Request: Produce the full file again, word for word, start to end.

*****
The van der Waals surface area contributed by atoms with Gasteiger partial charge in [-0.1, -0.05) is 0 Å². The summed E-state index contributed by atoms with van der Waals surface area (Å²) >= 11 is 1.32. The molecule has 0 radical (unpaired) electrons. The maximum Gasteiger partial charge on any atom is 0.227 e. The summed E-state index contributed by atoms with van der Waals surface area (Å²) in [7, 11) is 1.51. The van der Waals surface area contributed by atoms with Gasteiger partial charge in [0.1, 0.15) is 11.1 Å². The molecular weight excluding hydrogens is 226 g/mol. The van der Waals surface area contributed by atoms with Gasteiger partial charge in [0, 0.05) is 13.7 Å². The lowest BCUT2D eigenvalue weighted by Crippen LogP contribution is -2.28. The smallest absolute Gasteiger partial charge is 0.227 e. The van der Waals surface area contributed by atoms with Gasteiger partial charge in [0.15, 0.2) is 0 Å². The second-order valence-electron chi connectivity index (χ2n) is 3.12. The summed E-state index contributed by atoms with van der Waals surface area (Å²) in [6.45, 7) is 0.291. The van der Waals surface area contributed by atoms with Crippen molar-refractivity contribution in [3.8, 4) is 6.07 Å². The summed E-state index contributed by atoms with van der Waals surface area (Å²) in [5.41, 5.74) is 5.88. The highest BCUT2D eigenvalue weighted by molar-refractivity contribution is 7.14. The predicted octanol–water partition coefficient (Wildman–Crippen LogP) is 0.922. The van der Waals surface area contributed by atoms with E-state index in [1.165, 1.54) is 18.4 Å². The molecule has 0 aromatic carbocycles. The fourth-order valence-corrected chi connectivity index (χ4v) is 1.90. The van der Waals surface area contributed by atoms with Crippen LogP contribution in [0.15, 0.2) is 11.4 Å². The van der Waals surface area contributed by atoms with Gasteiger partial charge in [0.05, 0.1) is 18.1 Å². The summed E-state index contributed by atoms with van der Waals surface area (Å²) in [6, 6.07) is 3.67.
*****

The van der Waals surface area contributed by atoms with Gasteiger partial charge in [-0.1, -0.05) is 0 Å². The summed E-state index contributed by atoms with van der Waals surface area (Å²) >= 11 is 1.32. The molecule has 0 radical (unpaired) electrons. The maximum Gasteiger partial charge on any atom is 0.227 e. The summed E-state index contributed by atoms with van der Waals surface area (Å²) in [7, 11) is 1.51. The van der Waals surface area contributed by atoms with Gasteiger partial charge in [0.1, 0.15) is 11.1 Å². The molecular weight excluding hydrogens is 226 g/mol. The van der Waals surface area contributed by atoms with Gasteiger partial charge in [0, 0.05) is 13.7 Å². The lowest BCUT2D eigenvalue weighted by Crippen LogP contribution is -2.28. The smallest absolute Gasteiger partial charge is 0.227 e. The van der Waals surface area contributed by atoms with Gasteiger partial charge in [0.15, 0.2) is 0 Å². The second-order valence-electron chi connectivity index (χ2n) is 3.12. The summed E-state index contributed by atoms with van der Waals surface area (Å²) in [6.45, 7) is 0.291. The van der Waals surface area contributed by atoms with Crippen molar-refractivity contribution in [3.8, 4) is 6.07 Å². The summed E-state index contributed by atoms with van der Waals surface area (Å²) in [5.41, 5.74) is 5.88. The highest BCUT2D eigenvalue weighted by molar-refractivity contribution is 7.14. The predicted octanol–water partition coefficient (Wildman–Crippen LogP) is 0.922. The van der Waals surface area contributed by atoms with E-state index in [1.165, 1.54) is 18.4 Å². The molecule has 0 aromatic carbocycles. The fourth-order valence-corrected chi connectivity index (χ4v) is 1.90. The van der Waals surface area contributed by atoms with Crippen LogP contribution in [0.15, 0.2) is 11.4 Å². The van der Waals surface area contributed by atoms with Gasteiger partial charge in [0.05, 0.1) is 18.1 Å². The summed E-state index contributed by atoms with van der Waals surface area (Å²) in [6, 6.07) is 3.67.